JOURNAL ARTICLE

Maximal accumulated oxygen deficit in patients with chronic heart failure

Alessandro Mezzani, Ugo Corrà, Barbara Sassi, Roberto Colombo, Andrea Giordano, Pantaleo Giannuzzi
Medicine and Science in Sports and Exercise 2006, 38 (3): 424-32
16540828

PURPOSE: To evaluate feasibility and repeatability of maximal accumulated oxygen deficit (MAOD) measurement in patients with chronic heart failure (CHF) and asymptomatic left ventricular dysfunction (ALVD), and to identify MAOD predictors employable in the clinical setting.

METHODS: We studied 10 CHF and 5 ALVD patients. Five normals (N) were used as controls. All subjects underwent a ramp incremental cardiopulmonary exercise test (CPX), three moderate-intensity constant-power exercise tests (CPET) at 30, 60, and 90% of ventilatory anaerobic threshold (VAT) power, and three severe-intensity CPET (1-2, 2-3, and >3 min in duration). MAOD was calculated as the difference between accumulated O2 demand and uptake during severe-intensity CPET. Postexercise lactate (PEL) was measured at 2, 4, 6, and 8 min of recovery after CPX and severe-intensity CPET.

RESULTS: MAOD did not vary with increasing severe-intensity CPET duration in any study subgroup. MeanMAOD (mean of the three severe-intensity CPET) was lower in the CHF than ALVD or N subgroups (12.2 +/- 4.9 vs 23.7 +/- 11.8 and 24.8 +/- 8.2 mL x kg(-1), P < 0.05), with comparable lean body mass values. In the total study population, meanMAOD was significantly but not highly correlated with peak VO2 and PEL from CPX, PEL from severe-intensity CPET, and O2 deficit and steady-state VO2 from moderate-intensity CPET. Intraclass correlation coefficient of MAOD measurement in CHF and ALVD was 0.98.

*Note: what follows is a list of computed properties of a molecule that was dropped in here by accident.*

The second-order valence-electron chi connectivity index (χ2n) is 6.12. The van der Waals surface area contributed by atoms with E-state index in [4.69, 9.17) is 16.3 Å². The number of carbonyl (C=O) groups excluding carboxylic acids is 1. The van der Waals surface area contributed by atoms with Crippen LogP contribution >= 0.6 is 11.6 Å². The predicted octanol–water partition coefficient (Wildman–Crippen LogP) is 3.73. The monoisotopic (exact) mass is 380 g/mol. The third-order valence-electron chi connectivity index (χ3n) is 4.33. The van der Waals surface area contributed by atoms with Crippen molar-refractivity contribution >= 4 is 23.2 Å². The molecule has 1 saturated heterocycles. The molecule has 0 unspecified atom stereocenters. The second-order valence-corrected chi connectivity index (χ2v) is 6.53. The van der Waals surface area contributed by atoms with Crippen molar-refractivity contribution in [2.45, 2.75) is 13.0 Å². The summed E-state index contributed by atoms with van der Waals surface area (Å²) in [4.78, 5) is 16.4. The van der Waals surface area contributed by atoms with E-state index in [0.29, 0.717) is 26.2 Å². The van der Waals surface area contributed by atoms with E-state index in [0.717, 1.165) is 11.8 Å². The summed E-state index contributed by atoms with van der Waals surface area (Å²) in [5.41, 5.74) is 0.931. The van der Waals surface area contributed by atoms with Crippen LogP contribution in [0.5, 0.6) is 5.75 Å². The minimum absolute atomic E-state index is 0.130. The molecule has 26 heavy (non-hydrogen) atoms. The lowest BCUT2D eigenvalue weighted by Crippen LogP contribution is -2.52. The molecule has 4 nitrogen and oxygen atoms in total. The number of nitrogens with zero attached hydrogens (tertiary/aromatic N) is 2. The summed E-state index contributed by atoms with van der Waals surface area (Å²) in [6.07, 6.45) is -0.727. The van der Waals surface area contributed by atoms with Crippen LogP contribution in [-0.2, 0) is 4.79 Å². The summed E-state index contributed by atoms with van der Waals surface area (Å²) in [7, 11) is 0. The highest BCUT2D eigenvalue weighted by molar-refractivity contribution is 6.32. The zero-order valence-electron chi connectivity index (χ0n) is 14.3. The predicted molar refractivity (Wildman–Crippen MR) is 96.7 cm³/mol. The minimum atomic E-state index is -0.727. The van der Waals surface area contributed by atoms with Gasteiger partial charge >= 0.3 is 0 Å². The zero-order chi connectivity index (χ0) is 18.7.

CONCLUSIONS: MAOD is repeatedly measurable in patients with CHF by a single severe-intensity CPET. MAOD of CHF patients is lower than that of age-matched ALVD patients and N, and this finding is muscle mass-independent. Finally, ergospirometric parameters and PEL from CPX, PEL from severe-intensity CPET, and VO2 on-kinetic descriptors from moderate-intensity CPET seem useless to reliably predict MAOD in CHF patients.

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